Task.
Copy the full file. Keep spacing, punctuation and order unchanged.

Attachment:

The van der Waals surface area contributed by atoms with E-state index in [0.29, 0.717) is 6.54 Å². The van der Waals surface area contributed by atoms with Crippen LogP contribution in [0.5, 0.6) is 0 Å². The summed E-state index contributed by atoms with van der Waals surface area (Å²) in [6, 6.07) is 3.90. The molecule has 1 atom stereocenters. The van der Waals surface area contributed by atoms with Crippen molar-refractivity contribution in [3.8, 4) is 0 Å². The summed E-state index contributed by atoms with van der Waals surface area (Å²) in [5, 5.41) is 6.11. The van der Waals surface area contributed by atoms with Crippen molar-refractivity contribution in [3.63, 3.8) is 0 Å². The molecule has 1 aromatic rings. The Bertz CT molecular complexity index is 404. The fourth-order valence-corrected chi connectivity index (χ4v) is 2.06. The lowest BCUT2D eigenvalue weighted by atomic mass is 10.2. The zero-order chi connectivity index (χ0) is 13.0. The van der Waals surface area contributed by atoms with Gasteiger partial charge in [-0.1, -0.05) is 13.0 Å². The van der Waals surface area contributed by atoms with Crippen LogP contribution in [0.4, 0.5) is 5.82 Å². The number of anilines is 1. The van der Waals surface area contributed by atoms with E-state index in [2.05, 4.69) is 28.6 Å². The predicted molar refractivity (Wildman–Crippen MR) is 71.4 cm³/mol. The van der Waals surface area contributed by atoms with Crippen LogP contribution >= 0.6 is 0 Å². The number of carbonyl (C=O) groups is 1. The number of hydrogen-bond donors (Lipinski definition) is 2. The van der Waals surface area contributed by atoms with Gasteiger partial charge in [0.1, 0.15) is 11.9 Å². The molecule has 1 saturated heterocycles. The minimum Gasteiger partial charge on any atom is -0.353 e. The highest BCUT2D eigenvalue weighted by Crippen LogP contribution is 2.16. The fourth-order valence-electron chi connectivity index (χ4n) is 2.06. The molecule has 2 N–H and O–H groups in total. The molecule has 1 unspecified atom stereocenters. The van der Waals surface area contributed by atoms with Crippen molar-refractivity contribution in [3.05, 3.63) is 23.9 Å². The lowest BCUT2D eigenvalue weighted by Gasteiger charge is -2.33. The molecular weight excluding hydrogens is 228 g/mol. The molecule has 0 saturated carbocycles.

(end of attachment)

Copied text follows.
The van der Waals surface area contributed by atoms with E-state index in [0.29, 0.717) is 6.54 Å². The van der Waals surface area contributed by atoms with Crippen LogP contribution in [0.5, 0.6) is 0 Å². The summed E-state index contributed by atoms with van der Waals surface area (Å²) in [6, 6.07) is 3.90. The molecule has 1 atom stereocenters. The van der Waals surface area contributed by atoms with Crippen molar-refractivity contribution in [3.8, 4) is 0 Å². The summed E-state index contributed by atoms with van der Waals surface area (Å²) in [5, 5.41) is 6.11. The van der Waals surface area contributed by atoms with Crippen molar-refractivity contribution in [3.63, 3.8) is 0 Å². The molecule has 1 aromatic rings. The Bertz CT molecular complexity index is 404. The fourth-order valence-corrected chi connectivity index (χ4v) is 2.06. The lowest BCUT2D eigenvalue weighted by atomic mass is 10.2. The zero-order chi connectivity index (χ0) is 13.0. The van der Waals surface area contributed by atoms with Gasteiger partial charge in [-0.1, -0.05) is 13.0 Å². The van der Waals surface area contributed by atoms with Crippen LogP contribution in [0.4, 0.5) is 5.82 Å². The number of anilines is 1. The van der Waals surface area contributed by atoms with E-state index in [2.05, 4.69) is 28.6 Å². The predicted molar refractivity (Wildman–Crippen MR) is 71.4 cm³/mol. The van der Waals surface area contributed by atoms with Crippen LogP contribution >= 0.6 is 0 Å². The number of carbonyl (C=O) groups is 1. The number of hydrogen-bond donors (Lipinski definition) is 2. The van der Waals surface area contributed by atoms with Gasteiger partial charge in [0.1, 0.15) is 11.9 Å². The molecule has 1 saturated heterocycles. The minimum Gasteiger partial charge on any atom is -0.353 e. The highest BCUT2D eigenvalue weighted by Crippen LogP contribution is 2.16. The fourth-order valence-electron chi connectivity index (χ4n) is 2.06. The molecule has 2 N–H and O–H groups in total. The molecule has 1 unspecified atom stereocenters. The van der Waals surface area contributed by atoms with Crippen molar-refractivity contribution in [3.05, 3.63) is 23.9 Å². The lowest BCUT2D eigenvalue weighted by Gasteiger charge is -2.33. The molecular weight excluding hydrogens is 228 g/mol. The molecule has 0 saturated carbocycles.